http://thegospelcoalition.org/blogs/justintaylor/2011/10/06/the-objectivity-of-glorifying-god/

All to Bring You Glory

A morning sun
Paints the day,
The waiting shore
Welcomes the waves,
The wind and trees
New songs create.
All to bring You glory.
 
The Autumn cool
Turns the leaves,
The river runs 
To join the sea,
The lily blooms,
The sparrow sings.
All to bring You glory.
 
A promise kept
To Abraham,
A sea that turned
Into dry land,
The prophet’s word
Revealed Your plan,
All to bring You glory.
 
Across the world
The nations sing,
By mercy healed,
By grace set free.
All for You,
Beautiful King.
All to bring You glory
 
So, how much more can I
Tell of who You are.
Jealously You sought me out
And won my heart.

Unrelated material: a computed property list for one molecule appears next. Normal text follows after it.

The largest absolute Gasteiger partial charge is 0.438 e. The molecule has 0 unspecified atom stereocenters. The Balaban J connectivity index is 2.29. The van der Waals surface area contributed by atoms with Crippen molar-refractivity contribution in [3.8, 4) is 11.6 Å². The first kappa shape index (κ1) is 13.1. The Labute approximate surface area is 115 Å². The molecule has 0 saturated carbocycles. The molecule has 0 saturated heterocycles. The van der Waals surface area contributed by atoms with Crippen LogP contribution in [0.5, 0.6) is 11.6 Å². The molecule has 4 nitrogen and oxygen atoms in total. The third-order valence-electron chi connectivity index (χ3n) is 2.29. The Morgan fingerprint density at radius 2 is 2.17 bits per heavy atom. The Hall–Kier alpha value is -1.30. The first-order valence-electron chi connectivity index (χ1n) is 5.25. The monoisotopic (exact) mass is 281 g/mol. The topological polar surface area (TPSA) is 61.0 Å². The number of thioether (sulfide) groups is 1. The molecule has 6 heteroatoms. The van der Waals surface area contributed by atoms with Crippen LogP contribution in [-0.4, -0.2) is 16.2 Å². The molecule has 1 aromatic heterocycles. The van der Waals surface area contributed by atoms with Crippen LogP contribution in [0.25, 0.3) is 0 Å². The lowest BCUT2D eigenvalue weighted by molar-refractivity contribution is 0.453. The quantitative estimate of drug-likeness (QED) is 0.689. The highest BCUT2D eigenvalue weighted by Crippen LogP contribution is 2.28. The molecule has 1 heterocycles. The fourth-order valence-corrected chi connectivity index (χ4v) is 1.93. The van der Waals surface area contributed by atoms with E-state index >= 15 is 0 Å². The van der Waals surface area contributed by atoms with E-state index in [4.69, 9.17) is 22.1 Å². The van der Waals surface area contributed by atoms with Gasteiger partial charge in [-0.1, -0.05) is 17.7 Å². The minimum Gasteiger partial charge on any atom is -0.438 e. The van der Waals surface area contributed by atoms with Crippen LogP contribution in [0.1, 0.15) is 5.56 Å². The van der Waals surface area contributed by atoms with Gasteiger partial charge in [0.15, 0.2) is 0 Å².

And now by love, redeemed,
I tell my story
All to bring You glory.
 
-Ronnie Freeman & Sue C. Smith
2010 New Spring, Lehajoes Music, Universal Music – Brentwood Benson Publishing, CCTB Music.
http://www.youtube.com/watch?v=MW0d03aOo8s

In the Cross Alone I Glory

In the cross alone I glory
Recognition laying down
Greatest treasures count as worthless
Standing next to Heaven’s crowns
Standing next to Heaven’s crowns

In the cross alone I glory
Ever reaching for the prize
Pressing on and laying hold of
That for which my savior died
That for which my savior died

In the cross alone I glory
Nothing of my own to give
Only that which Christ has offered
For my soul that I may live
For my soul that I may live

In the cross alone I glory
Holding fast the word of life
Toiling not in vain but being
Poured out as a sacrifice
Poured out as a sacrifice

Never will I seek the glory
That was never meant for me
Always heavenward refl ecting
All to Jesus to receive
All to Jesus to receive
All to Jesus to receive